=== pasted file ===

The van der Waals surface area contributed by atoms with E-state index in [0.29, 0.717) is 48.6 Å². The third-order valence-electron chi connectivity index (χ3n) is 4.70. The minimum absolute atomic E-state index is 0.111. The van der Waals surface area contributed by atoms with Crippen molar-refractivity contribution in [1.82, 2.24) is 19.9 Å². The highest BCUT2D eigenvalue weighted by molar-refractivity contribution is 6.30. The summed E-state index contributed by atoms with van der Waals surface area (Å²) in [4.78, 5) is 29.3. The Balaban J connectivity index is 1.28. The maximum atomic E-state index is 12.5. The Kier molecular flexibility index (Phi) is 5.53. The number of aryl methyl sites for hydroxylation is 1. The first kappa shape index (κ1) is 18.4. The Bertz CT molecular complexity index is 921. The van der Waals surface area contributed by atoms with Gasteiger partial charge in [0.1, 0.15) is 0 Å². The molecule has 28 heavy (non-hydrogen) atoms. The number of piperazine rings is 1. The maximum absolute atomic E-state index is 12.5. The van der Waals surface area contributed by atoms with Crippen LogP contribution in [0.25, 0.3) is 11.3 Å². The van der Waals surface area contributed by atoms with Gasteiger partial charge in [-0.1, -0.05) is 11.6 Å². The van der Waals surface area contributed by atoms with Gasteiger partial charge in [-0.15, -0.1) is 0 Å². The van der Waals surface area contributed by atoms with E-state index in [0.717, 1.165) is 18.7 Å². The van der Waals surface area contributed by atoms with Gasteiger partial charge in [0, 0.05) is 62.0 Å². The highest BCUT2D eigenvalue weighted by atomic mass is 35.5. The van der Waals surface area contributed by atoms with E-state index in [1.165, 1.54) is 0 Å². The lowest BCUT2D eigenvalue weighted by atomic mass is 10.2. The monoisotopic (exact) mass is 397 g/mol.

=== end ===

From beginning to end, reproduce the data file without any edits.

The van der Waals surface area contributed by atoms with E-state index in [0.29, 0.717) is 48.6 Å². The third-order valence-electron chi connectivity index (χ3n) is 4.70. The minimum absolute atomic E-state index is 0.111. The van der Waals surface area contributed by atoms with Crippen molar-refractivity contribution in [1.82, 2.24) is 19.9 Å². The highest BCUT2D eigenvalue weighted by molar-refractivity contribution is 6.30. The summed E-state index contributed by atoms with van der Waals surface area (Å²) in [4.78, 5) is 29.3. The Balaban J connectivity index is 1.28. The maximum atomic E-state index is 12.5. The Kier molecular flexibility index (Phi) is 5.53. The number of aryl methyl sites for hydroxylation is 1. The first kappa shape index (κ1) is 18.4. The Bertz CT molecular complexity index is 921. The van der Waals surface area contributed by atoms with Gasteiger partial charge in [0.1, 0.15) is 0 Å². The molecule has 28 heavy (non-hydrogen) atoms. The number of piperazine rings is 1. The maximum absolute atomic E-state index is 12.5. The van der Waals surface area contributed by atoms with Crippen LogP contribution in [0.25, 0.3) is 11.3 Å². The van der Waals surface area contributed by atoms with Gasteiger partial charge in [-0.1, -0.05) is 11.6 Å². The van der Waals surface area contributed by atoms with Gasteiger partial charge in [-0.15, -0.1) is 0 Å². The van der Waals surface area contributed by atoms with E-state index in [0.717, 1.165) is 18.7 Å². The van der Waals surface area contributed by atoms with Gasteiger partial charge in [0, 0.05) is 62.0 Å². The highest BCUT2D eigenvalue weighted by atomic mass is 35.5. The van der Waals surface area contributed by atoms with E-state index in [1.165, 1.54) is 0 Å². The lowest BCUT2D eigenvalue weighted by atomic mass is 10.2. The monoisotopic (exact) mass is 397 g/mol.